Many Americans are overindulging in snacks at work, findings of a new study that involved more than 5,000 employees across the United States have revealed.

1,300 Added Calories Per Week

Stephen Onufrak, from the U.S. Centers for Disease Control and Prevention, and colleagues studied the food and beverages that people bought at work from the cafeteria and vending machines as well as those they get for free from common areas, worksite social events, and meetings.

They found that 22 percent of the participants consumed food from work that average nearly 1,300 calories per week. Of these calories, 70 percent were from free food. Onufrak and colleagues also found that the foods are not just high in calories, but they also tend to be unhealthy.

"Work foods are high in empty calories, sodium, and refined grains and low in whole grains and fruit," the researchers reported," the researchers reported in their study presented at Nutrition 2018, the annual meeting of the American Society for Nutrition in Boston held from June 9 to 12.

Health experts said that since employees spend a lot of time at work, they are pushed to eat unhealthy food, resulting in the empty calories quickly adding up.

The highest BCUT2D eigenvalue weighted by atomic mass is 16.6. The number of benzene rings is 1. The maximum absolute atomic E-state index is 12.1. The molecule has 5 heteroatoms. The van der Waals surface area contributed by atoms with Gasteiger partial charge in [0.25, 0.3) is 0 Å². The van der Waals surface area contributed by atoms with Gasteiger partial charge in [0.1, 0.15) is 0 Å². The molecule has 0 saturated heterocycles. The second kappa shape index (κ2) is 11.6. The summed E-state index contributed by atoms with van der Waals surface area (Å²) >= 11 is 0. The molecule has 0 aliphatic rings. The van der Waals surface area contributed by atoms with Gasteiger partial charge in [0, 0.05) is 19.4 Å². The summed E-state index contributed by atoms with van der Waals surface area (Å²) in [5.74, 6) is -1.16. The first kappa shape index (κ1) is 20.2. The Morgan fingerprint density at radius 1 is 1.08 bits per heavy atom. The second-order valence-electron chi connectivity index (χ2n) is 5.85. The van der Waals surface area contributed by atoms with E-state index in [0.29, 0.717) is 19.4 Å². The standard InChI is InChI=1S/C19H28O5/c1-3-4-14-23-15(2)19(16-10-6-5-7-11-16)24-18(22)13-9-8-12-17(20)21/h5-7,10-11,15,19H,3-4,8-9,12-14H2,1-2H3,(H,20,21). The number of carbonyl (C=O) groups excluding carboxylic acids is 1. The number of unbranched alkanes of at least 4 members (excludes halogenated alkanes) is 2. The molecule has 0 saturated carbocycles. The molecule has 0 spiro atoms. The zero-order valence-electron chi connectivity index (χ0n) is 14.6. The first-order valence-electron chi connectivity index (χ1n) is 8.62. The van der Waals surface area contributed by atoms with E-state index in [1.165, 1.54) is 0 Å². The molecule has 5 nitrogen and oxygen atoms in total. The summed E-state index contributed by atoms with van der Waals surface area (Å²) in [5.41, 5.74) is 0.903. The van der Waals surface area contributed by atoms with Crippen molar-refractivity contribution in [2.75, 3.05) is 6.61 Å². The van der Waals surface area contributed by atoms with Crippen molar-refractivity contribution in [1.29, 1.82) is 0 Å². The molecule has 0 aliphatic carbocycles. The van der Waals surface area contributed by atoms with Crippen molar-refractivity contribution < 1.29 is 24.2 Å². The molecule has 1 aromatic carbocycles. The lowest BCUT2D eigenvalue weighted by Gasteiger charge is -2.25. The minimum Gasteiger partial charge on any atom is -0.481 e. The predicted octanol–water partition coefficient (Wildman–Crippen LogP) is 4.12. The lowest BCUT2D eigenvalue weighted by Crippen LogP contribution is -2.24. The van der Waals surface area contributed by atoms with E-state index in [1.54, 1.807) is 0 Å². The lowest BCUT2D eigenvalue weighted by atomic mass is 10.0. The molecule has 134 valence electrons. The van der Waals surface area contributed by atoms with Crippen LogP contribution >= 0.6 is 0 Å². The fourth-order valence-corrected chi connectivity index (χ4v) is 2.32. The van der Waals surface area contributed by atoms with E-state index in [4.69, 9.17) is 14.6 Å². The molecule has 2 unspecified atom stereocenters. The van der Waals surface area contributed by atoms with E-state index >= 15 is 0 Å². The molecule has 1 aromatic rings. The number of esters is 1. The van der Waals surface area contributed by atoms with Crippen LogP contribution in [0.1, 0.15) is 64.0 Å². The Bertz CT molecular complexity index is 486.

"While work foods aren't really necessarily a huge source of calories overall in people's diets, I think they are still a significant source," Onufrak said.

Onufrak added that the findings suggest that the food that people get from work are not aligned with the recommendations from the Dietary Guidelines for Americans.

Avoiding Unhealthy Workplace Food

Samantha Heller, from NYU Langone Medical Center in New York City, offered an advice to employees whose workplace does not offer healthy options. She said that by bringing their own lunch, employees can take charge of the foods that are available to them.

For those who do not bring their own food, she advised doing some scouting to find out what healthy food choices are available around the workplace. As for the free sweets offered at work, Heller said it is okay to say no to these treats.

"People bring a lot of treats to work. People like to feed each other to show affection. But it's OK to say no to the birthday cake or the brownies. It's always going to be somebody's birthday or another celebration. Decide ahead of time that you're going to say no to treats at work," Heller advised.

Other healthy practices that can help employees resist unhealthy snacks at work include hanging out with health-conscious crowd and drinking plenty of water.

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